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White House unveils new strategy to combat homegrown terror

Aamer Madhani USA Today 12/09/2011 23:57
White House unveils new strategy to combat homegrown terror - terrorism - security - USA


The White House unveiled a strategy Thursday aimed at battling homegrown terrorism that emphasizes better coordination with local authorities.



The United States has made significant progress in degrading al-Qaeda's capabilities in recent years—President Obama noted today that 22 of the top 30 al-Qaeda operatives have been killed or captured under his watch. Intelligence officials suspect the terror organization is increasingly focused on seeking U.S.-born collaborators to carry out attacks. There have been 33 plots involving homegrown terrorists uncovered since 2009, according to the Senate Homeland Security and Government Affairs Committee.

"Protecting our nation's communities from violent extremist recruitment and radicalization is a top national security priority," according to the strategic document. "It is an effort that requires creativity, diligence and commitment to our fundamental rights and principles."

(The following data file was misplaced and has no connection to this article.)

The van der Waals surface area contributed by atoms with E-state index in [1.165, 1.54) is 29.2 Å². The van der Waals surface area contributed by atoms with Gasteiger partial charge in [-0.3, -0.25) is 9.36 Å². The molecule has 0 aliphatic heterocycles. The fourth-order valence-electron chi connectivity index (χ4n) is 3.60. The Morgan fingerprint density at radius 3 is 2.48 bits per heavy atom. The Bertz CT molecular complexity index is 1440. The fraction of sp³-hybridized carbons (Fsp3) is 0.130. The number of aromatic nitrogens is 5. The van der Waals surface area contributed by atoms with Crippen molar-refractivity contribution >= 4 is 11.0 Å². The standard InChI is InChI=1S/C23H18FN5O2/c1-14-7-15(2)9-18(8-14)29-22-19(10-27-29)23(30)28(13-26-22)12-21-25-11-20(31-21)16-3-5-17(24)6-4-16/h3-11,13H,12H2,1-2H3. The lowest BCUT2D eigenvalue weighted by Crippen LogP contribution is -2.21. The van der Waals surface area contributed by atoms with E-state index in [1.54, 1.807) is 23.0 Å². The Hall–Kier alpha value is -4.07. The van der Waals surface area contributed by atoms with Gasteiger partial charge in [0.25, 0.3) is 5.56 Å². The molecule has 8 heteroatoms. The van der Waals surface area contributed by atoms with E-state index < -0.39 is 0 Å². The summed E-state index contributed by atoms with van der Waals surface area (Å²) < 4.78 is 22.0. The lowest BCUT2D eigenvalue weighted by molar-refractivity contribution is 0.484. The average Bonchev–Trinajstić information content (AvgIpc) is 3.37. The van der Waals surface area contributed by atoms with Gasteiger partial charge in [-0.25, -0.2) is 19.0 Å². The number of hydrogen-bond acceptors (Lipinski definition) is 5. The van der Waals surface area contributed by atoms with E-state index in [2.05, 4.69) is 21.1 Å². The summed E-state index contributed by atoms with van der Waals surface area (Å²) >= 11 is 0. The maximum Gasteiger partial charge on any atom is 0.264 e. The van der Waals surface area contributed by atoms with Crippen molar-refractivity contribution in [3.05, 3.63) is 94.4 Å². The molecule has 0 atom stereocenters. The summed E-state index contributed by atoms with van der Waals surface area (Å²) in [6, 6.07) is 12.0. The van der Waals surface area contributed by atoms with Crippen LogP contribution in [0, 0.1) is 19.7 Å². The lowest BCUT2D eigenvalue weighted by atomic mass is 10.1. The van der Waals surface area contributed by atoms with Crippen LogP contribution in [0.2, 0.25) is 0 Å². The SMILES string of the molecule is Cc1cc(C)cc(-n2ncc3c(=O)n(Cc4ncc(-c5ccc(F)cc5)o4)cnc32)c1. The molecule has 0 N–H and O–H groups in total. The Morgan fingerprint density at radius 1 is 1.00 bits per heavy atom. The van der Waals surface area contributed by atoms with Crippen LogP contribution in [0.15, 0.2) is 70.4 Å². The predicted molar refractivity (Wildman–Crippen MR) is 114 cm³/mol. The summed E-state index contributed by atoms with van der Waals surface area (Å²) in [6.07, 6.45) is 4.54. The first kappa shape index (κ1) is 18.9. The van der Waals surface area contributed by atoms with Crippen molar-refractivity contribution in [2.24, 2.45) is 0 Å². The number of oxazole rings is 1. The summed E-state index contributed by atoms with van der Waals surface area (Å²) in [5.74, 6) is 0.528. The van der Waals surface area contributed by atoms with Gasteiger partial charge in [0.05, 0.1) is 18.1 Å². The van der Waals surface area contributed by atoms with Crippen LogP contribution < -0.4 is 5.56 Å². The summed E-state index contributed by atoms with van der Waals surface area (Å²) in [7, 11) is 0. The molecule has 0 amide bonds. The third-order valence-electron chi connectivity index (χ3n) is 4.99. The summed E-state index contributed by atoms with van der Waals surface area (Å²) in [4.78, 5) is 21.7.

The strategy draws broad outlines for fighting extremism and follows up on the White House's National Strategy for Counterterrorism, which was released in June.

In a speech timed with the release of the counterterrorism strategy, Obama's top counterterrorism adviser, John Brennan, said the United States needed to avoid playing into al-Qaeda's strategy that "seeks to bleed us financially by drawing us into long, costly wars that also inflame anti-American sentiment." Brennan stressed that the White House would emphasize combating al-Qaeda's efforts to inspire people within the USA to carry out attacks on American soil.

One interesting facet of the new document is a call for teaching local officials to recognize violent extremism. The strategy suggests federal and local authorities tweak the way they approach the American Muslim community on the issue.


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